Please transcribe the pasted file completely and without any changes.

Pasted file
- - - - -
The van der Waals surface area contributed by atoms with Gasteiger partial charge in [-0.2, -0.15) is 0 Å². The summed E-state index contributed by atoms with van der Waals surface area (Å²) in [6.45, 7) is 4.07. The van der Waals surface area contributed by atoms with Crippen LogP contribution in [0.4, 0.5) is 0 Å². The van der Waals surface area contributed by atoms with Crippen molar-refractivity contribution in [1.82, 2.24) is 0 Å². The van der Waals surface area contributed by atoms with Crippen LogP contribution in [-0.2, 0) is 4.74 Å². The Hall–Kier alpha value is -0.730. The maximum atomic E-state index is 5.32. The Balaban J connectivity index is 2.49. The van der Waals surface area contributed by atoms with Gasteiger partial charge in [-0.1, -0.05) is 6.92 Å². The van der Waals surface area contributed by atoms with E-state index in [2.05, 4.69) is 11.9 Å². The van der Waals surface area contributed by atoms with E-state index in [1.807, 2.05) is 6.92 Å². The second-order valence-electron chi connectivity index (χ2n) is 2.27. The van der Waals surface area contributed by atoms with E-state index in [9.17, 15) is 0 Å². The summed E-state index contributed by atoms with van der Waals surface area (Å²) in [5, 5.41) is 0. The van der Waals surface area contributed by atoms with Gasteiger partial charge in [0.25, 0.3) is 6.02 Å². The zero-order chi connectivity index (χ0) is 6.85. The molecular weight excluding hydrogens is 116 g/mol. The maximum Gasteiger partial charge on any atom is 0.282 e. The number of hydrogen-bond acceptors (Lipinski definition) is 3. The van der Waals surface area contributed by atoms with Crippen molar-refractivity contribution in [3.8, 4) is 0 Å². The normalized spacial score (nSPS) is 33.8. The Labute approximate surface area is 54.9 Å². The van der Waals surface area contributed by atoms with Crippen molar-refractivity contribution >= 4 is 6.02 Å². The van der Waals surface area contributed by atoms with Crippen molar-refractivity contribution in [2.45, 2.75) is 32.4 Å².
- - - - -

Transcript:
The van der Waals surface area contributed by atoms with Gasteiger partial charge in [-0.2, -0.15) is 0 Å². The summed E-state index contributed by atoms with van der Waals surface area (Å²) in [6.45, 7) is 4.07. The van der Waals surface area contributed by atoms with Crippen LogP contribution in [0.4, 0.5) is 0 Å². The van der Waals surface area contributed by atoms with Crippen molar-refractivity contribution in [1.82, 2.24) is 0 Å². The van der Waals surface area contributed by atoms with Crippen LogP contribution in [-0.2, 0) is 4.74 Å². The Hall–Kier alpha value is -0.730. The maximum atomic E-state index is 5.32. The Balaban J connectivity index is 2.49. The van der Waals surface area contributed by atoms with Gasteiger partial charge in [-0.1, -0.05) is 6.92 Å². The van der Waals surface area contributed by atoms with E-state index in [2.05, 4.69) is 11.9 Å². The van der Waals surface area contributed by atoms with E-state index in [1.807, 2.05) is 6.92 Å². The second-order valence-electron chi connectivity index (χ2n) is 2.27. The van der Waals surface area contributed by atoms with E-state index in [9.17, 15) is 0 Å². The summed E-state index contributed by atoms with van der Waals surface area (Å²) in [5, 5.41) is 0. The van der Waals surface area contributed by atoms with Gasteiger partial charge in [0.25, 0.3) is 6.02 Å². The zero-order chi connectivity index (χ0) is 6.85. The molecular weight excluding hydrogens is 116 g/mol. The maximum Gasteiger partial charge on any atom is 0.282 e. The number of hydrogen-bond acceptors (Lipinski definition) is 3. The van der Waals surface area contributed by atoms with Crippen molar-refractivity contribution in [3.8, 4) is 0 Å². The normalized spacial score (nSPS) is 33.8. The Labute approximate surface area is 54.9 Å². The van der Waals surface area contributed by atoms with Crippen molar-refractivity contribution >= 4 is 6.02 Å². The van der Waals surface area contributed by atoms with Crippen molar-refractivity contribution in [2.45, 2.75) is 32.4 Å².